One thing my PT already told me – I need to be able to do 5 single leg calf raises BEFORE I am cleared to really run or the muscles and tendons are not strong enough and while yes I COULD run, it would start laying bone down again because the body has a memory and if it senses that your tendon is not strong enough yet, or the muscles, it will lay down bone again to protect itself.  When you think about that, I am not sure if I could do 5 full calf raises before. Just more proof on the types of “little things” we can all pay attention to get better and make sure we are healthy.

-        How extensive will the surgery be?

A: You don’t get that answer definitively until they get in there and look around. Be prepared for that. You can absolutely get some ideas from an MRI and X-ray but you will not know for sure.

-        How do you know if surgery is the right choice?

A: I tried everything else. PRP, Shock Wave, orthotics, PT, etc. It got to the point that I could run some days with little pain, but then couldn’t walk right the next morning. Or even later that day. For me the pain was bad enough that I was starting to hate training. I wasn’t able to train the way I wanted to in order to be able to do the results I wanted. Then I started to feel terrible just in my everyday life. If I can’t return to the results I used to get, I’ll be bummed, but I can live with that. I don’t want to have pain all day every day like I had been having. That’s when I knew. It just was not fun anymore.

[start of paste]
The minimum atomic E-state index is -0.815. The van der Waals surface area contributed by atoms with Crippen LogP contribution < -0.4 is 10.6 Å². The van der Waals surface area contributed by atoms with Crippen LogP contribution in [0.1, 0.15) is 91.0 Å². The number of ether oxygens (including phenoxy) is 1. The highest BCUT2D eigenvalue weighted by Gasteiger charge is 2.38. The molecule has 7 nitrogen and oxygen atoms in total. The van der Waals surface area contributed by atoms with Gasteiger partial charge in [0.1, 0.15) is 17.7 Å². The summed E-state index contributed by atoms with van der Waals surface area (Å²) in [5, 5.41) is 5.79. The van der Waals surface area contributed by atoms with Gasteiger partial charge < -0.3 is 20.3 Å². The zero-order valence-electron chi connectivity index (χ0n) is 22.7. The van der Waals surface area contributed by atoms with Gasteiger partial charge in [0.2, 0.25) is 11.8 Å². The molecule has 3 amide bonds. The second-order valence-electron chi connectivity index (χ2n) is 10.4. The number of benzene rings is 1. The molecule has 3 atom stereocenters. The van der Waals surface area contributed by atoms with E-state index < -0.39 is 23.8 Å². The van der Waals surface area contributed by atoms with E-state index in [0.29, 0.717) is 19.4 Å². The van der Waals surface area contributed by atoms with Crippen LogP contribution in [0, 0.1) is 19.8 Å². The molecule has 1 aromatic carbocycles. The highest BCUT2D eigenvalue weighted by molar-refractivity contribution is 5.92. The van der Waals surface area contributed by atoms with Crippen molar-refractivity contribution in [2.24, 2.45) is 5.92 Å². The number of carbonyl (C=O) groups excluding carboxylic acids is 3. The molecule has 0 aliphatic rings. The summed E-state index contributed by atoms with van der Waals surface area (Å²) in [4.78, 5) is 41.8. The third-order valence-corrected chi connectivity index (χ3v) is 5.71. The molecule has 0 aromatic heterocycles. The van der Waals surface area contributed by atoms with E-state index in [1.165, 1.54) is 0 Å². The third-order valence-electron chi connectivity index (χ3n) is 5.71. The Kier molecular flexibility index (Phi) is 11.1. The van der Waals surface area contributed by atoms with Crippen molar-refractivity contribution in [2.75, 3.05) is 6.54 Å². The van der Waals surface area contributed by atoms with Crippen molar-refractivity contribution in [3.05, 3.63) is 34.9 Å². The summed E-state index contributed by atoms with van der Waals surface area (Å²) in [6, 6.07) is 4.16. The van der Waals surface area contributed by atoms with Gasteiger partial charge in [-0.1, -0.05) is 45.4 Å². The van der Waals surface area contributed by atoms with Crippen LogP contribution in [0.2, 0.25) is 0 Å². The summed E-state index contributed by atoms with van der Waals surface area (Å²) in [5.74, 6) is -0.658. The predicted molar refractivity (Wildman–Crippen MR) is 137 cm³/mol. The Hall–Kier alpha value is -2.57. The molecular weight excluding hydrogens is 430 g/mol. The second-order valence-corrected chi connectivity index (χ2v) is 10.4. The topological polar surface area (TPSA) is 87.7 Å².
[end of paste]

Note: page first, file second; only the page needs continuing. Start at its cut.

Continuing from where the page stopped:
I also wanted to do it at a point it wasn’t so bad that my body couldn’t come back from it. I wanted to be decisive as to give myself the highest probability of success for recovery

So I had surgery on March 29th, 2016.  They did a local nerve block which meant I couldn’t feel my leg and general anesthesia. I had never had this before and I can’t believe how out you are for a surgery. I have to admit it’s one of the craziest things I’ve ever experienced.  

The surgeon said he has done several hundreds of these and I was in the top 3 overall with the extent of the of the bone growth. He was worried that the growth was so bad that the bone would no longer bleed. Essentially your body gives up on the area. He said mine bled very well, the blood looked very healthy and the surrounding Achilles tissue was in good shape! I credit that to the therapy I have been getting and Tanya having me on her essential oil supplements.

The last two days I have been pretty uncomfortable, been managing with pain meds. My foot cramped in the middle of the night on the second night home which made me shriek in pain. I was upset because I thought it hurt, but was afraid I was going to mess up the healing. I was wearing my boot and as long as you do what you are told and wear it, you should be fine.

Tanya has given me all type of oils to apply to the surrounding area (not the incision). They help promote tissue growth, anti-inflammatory, and immune health. I know the two things I want to try to prevent now are infections and scar tissue. So I am doing everything I can think of to do that.

I’m still not ready to go for a run yet, or really anything else, but it is feeling a lot better already on day 3.